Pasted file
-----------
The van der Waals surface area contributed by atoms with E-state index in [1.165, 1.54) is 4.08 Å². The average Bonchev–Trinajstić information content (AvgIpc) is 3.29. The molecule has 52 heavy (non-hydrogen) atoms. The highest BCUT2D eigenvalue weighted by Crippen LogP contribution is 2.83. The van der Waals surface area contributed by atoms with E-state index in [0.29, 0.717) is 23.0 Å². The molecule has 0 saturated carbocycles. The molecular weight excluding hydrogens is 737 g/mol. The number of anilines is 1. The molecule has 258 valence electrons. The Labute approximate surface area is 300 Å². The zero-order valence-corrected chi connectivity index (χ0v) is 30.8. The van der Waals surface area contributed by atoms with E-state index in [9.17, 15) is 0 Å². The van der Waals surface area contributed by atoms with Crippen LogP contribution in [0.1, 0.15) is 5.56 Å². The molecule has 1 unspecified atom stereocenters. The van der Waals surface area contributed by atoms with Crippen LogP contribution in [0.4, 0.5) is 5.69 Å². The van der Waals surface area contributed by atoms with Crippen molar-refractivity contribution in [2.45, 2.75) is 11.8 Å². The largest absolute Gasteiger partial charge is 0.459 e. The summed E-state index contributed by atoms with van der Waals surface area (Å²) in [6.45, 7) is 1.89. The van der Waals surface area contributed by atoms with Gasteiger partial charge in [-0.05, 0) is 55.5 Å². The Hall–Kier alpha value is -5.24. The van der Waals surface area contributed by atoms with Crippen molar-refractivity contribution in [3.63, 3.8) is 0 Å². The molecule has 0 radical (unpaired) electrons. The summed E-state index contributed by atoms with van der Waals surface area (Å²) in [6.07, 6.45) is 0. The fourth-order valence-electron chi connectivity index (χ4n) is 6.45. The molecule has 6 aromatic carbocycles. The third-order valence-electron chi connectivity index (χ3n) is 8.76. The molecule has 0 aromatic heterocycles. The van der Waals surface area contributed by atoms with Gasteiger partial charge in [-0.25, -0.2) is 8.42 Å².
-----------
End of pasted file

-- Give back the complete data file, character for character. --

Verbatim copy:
The van der Waals surface area contributed by atoms with E-state index in [1.165, 1.54) is 4.08 Å². The average Bonchev–Trinajstić information content (AvgIpc) is 3.29. The molecule has 52 heavy (non-hydrogen) atoms. The highest BCUT2D eigenvalue weighted by Crippen LogP contribution is 2.83. The van der Waals surface area contributed by atoms with E-state index in [0.29, 0.717) is 23.0 Å². The molecule has 0 saturated carbocycles. The molecular weight excluding hydrogens is 737 g/mol. The number of anilines is 1. The molecule has 258 valence electrons. The Labute approximate surface area is 300 Å². The zero-order valence-corrected chi connectivity index (χ0v) is 30.8. The van der Waals surface area contributed by atoms with E-state index in [9.17, 15) is 0 Å². The van der Waals surface area contributed by atoms with Crippen LogP contribution in [0.1, 0.15) is 5.56 Å². The molecule has 1 unspecified atom stereocenters. The van der Waals surface area contributed by atoms with Crippen LogP contribution in [0.4, 0.5) is 5.69 Å². The van der Waals surface area contributed by atoms with Crippen molar-refractivity contribution in [2.45, 2.75) is 11.8 Å². The largest absolute Gasteiger partial charge is 0.459 e. The summed E-state index contributed by atoms with van der Waals surface area (Å²) in [6.45, 7) is 1.89. The van der Waals surface area contributed by atoms with Gasteiger partial charge in [-0.05, 0) is 55.5 Å². The Hall–Kier alpha value is -5.24. The van der Waals surface area contributed by atoms with Crippen molar-refractivity contribution in [3.63, 3.8) is 0 Å². The molecule has 0 radical (unpaired) electrons. The summed E-state index contributed by atoms with van der Waals surface area (Å²) in [6.07, 6.45) is 0. The fourth-order valence-electron chi connectivity index (χ4n) is 6.45. The molecule has 6 aromatic carbocycles. The third-order valence-electron chi connectivity index (χ3n) is 8.76. The molecule has 0 aromatic heterocycles. The van der Waals surface area contributed by atoms with Gasteiger partial charge in [-0.25, -0.2) is 8.42 Å².